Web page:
Virtual reality exposure therapy (VRET): Virtual reality exposure therapy is a type of psychological treatment that uses technology to show the person realistic — but fake — situations to help them cope with stressful and anxiety-inducing situations. If you have acrophobia, you may use a virtual reality (VR) headset that will show you simulations that will help you get over your fear of heights. This way, you can be exposed to heights in a completely safe way and feels real but isn’t. Research has shown that virtual reality exposure therapy is effective in treating acrophobia.

Cognitive behavioral therapy (CBT):  Cognitive-behavioral therapy, or CBT, is the main treatment of choice for specific phobias. CBT is a form of psychological treatment or psychotherapy. Your therapist or psychologist helps you gain a different perspective by talking and asking questions. Behavioral techniques that expose you to the feared situation either gradually (systematic desensitization) or rapidly (flooding) are frequently used. As a result, you learn to respond better to and cope with the stress and anxiety you feel when exposed to things that cause you fear. In addition, you're taught ways of stopping the panic reaction and regaining emotional control.​

What medications are used to treat acrophobia?

Medications aren’t usually used to treat specific phobias like acrophobia. Sometimes people with acrophobia might take medications to temporarily help them relieve symptoms of fear and anxiety to treat their phobia when they’re going through psychological therapy or in unavoidable situations. Medications sometimes used to help treat acrophobia include:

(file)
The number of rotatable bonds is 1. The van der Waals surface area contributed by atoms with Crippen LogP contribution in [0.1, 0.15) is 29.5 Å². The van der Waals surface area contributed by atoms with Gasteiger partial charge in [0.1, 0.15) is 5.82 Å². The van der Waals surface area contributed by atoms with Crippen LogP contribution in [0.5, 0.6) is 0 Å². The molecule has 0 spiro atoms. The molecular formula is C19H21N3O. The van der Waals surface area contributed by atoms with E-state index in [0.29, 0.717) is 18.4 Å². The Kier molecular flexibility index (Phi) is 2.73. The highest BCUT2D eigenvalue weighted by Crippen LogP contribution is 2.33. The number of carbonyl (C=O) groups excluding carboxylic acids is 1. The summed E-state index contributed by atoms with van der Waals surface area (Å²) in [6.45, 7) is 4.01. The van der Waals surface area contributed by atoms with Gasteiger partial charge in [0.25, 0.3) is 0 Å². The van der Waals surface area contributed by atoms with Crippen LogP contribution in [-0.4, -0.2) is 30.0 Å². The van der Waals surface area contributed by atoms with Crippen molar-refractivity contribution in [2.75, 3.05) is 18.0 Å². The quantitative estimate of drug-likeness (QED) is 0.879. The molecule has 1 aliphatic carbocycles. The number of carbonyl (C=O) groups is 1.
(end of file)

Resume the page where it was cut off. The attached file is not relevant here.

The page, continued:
Beta-blockers: Some beta-blockers are used to treat or prevent physical symptoms of anxiety, such as a fast heart rate.

Relaxants (benzodiazepines): Medications like benzodiazepines, which are used to help you relax, can temporarily reduce the amount of anxiety you feel.


Prevention of acrophobia

Healthcare professionals still aren’t sure of the exact cause of acrophobia. So far, they’ve found that the risk factors for developing acrophobia can include:

Falling from a significant height or watching someone else fall from a significant height. 
Experiencing a negative event, such as a panic attack, while in a high place.Have a family history of anxiety disorders.

Action steps

Relax! Relaxation techniques, including meditation, yoga, deep breathing, and progressive muscle relaxation, may help an individual to cope with both stress and anxiety. Regular exercise may also help treat your acrophobia and help you overcome your fear of heights.

Get support. Getting over your fear of heights quickly is important to managing a stress-free successful life.  Talk to your doctor about what medications and therapies might help you. If your doctor is unfamiliar with acrophobia, ask for a referral to a mental health professional who can help. Don’t be embarrassed about telling your friends and your family about your phobia of heights, and ask for their support as you get treatment for it. Remember, you’re not alone. Millions of Americans suffer from acrophobia, but it is very treatable. With help and support, you can start managing your phobia of heights and move on with your life.